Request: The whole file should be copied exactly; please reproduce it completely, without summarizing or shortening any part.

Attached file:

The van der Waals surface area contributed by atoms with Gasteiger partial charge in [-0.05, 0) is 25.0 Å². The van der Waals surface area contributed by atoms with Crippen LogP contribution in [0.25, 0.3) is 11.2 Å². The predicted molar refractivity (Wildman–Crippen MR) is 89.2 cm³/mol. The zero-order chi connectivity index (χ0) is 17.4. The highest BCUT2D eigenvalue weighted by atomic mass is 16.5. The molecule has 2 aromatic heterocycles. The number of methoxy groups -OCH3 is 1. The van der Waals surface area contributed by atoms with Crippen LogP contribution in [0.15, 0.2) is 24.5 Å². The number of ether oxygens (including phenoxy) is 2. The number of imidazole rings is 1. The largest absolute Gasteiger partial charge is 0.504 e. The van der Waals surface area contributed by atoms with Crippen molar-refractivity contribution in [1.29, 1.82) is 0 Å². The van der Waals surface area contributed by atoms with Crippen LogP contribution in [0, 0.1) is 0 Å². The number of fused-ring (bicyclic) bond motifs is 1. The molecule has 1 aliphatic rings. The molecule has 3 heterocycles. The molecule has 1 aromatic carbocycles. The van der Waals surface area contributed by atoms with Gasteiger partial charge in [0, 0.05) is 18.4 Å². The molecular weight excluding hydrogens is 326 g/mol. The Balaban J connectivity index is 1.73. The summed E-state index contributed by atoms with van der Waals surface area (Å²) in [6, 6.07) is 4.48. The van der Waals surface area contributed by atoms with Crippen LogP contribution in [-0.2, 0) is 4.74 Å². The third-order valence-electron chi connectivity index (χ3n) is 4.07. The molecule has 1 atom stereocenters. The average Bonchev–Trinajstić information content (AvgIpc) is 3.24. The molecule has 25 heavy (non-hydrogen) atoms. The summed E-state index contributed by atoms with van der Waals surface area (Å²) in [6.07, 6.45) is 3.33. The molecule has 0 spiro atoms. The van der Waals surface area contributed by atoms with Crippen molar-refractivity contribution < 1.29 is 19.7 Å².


The van der Waals surface area contributed by atoms with Gasteiger partial charge in [-0.05, 0) is 25.0 Å². The van der Waals surface area contributed by atoms with Crippen LogP contribution in [0.25, 0.3) is 11.2 Å². The predicted molar refractivity (Wildman–Crippen MR) is 89.2 cm³/mol. The zero-order chi connectivity index (χ0) is 17.4. The highest BCUT2D eigenvalue weighted by atomic mass is 16.5. The molecule has 2 aromatic heterocycles. The number of methoxy groups -OCH3 is 1. The van der Waals surface area contributed by atoms with Crippen LogP contribution in [0.15, 0.2) is 24.5 Å². The number of ether oxygens (including phenoxy) is 2. The number of imidazole rings is 1. The largest absolute Gasteiger partial charge is 0.504 e. The van der Waals surface area contributed by atoms with Crippen molar-refractivity contribution in [1.29, 1.82) is 0 Å². The van der Waals surface area contributed by atoms with Crippen LogP contribution in [0, 0.1) is 0 Å². The number of fused-ring (bicyclic) bond motifs is 1. The molecule has 1 aliphatic rings. The molecule has 3 heterocycles. The molecule has 1 aromatic carbocycles. The van der Waals surface area contributed by atoms with Gasteiger partial charge in [0, 0.05) is 18.4 Å². The molecular weight excluding hydrogens is 326 g/mol. The Balaban J connectivity index is 1.73. The summed E-state index contributed by atoms with van der Waals surface area (Å²) in [6, 6.07) is 4.48. The van der Waals surface area contributed by atoms with Crippen LogP contribution in [-0.2, 0) is 4.74 Å². The third-order valence-electron chi connectivity index (χ3n) is 4.07. The molecule has 1 atom stereocenters. The average Bonchev–Trinajstić information content (AvgIpc) is 3.24. The molecule has 25 heavy (non-hydrogen) atoms. The summed E-state index contributed by atoms with van der Waals surface area (Å²) in [6.07, 6.45) is 3.33. The molecule has 0 spiro atoms. The van der Waals surface area contributed by atoms with Crippen molar-refractivity contribution < 1.29 is 19.7 Å².